My soul doth magnify the Lord; My spirit hath rejoiced in God, my Savior. In Latin, Mary’s Song in St. Luke 1 is called by its first word: Magnificat (“My soul magnifies…”). Mary’s Song is the canticle at Vespers, the church’s evening office of prayer and psalms. The HYMN OF THE DAY, “My Soul Now Magnifies the Lord” is a translation by John Theodore Mueller of a German metrical paraphrase of the Magnificat. He served as professor of dogmatics at Concordia Seminary—St. Louis. The introduction is by J. C. Bach.
The PRELUDE is a setting of the Magnificat by Johann Sebastian Bach (1685-1750) (BWV 733). The theme, which is presented as a fugue, is based on the tonus peregrinus. Beyond the eight standard plainsong tones, there is the tonus peregrinus, the so-called “ninth tone.” It is also known as the “wandering tone” because the reciting tone for the second half of the psalm tone is a different pitch from the first half.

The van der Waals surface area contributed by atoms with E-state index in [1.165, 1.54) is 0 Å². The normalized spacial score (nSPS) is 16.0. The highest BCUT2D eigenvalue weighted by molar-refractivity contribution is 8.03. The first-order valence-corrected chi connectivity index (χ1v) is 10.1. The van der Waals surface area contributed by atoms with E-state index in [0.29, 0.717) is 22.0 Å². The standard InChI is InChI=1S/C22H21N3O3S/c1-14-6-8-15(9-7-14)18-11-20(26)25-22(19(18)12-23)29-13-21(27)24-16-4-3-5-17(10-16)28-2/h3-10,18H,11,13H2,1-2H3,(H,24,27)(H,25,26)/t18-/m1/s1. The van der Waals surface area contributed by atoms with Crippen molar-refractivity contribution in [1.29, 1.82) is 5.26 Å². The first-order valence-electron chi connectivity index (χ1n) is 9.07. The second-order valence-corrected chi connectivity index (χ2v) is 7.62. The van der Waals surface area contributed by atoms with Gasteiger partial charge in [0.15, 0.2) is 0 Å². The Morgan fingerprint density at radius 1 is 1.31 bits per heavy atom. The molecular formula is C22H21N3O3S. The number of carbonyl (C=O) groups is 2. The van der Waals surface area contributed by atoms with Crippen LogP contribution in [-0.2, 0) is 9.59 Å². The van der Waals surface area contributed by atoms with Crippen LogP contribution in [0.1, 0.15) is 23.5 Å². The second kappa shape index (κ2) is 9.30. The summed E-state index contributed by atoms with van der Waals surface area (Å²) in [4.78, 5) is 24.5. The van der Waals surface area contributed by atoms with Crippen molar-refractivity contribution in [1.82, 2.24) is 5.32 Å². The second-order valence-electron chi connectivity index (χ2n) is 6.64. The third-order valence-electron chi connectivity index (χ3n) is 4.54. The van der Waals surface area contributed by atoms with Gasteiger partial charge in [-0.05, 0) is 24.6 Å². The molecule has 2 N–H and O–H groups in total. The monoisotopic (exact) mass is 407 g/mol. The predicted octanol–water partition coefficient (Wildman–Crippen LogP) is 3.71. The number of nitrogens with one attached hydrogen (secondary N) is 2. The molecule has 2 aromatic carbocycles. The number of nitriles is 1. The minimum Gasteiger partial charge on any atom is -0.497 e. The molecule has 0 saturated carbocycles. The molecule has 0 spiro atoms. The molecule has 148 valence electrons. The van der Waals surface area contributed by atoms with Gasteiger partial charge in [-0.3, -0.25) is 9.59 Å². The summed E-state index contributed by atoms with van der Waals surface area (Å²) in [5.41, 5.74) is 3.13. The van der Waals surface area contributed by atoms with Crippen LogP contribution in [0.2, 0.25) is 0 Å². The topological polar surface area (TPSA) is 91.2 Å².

In churches of the Reformation, the tonus peregrinus began to be associated with the singing of the Magnificat on Sunday at Vespers. Sunday Vespers was a regular part of the church’s liturgical life. Over time, composers began to set this tone to the text of the Magnificat for choir, organ, and other instruments.
The ALLELUIA is a setting by Heinrich Isaac (1450-1517). The alleluia is from his collection known as Choralis Constantinus, which included over 350 chant-based motets of the propers of the Mass. Isaac was assisted in this project by his pupil Ludwig Senfl (1486-1543), who compiled the complete collection after Isaac’s death. The majority of this collection was commissioned by Holy Roman Emperor Maximilian I for the cathedral at Constance, a city in southern Germany.
The alleluia is sung in Latin; the translation:
Alleluia, alleluia. Alleluia, alleluia.
Magnificat anima mea Dominum My soul doth magnify the Lord
et exultavit spiritus meus and my spirit hath rejoiced
in Deo salutari meo. in God my Savior.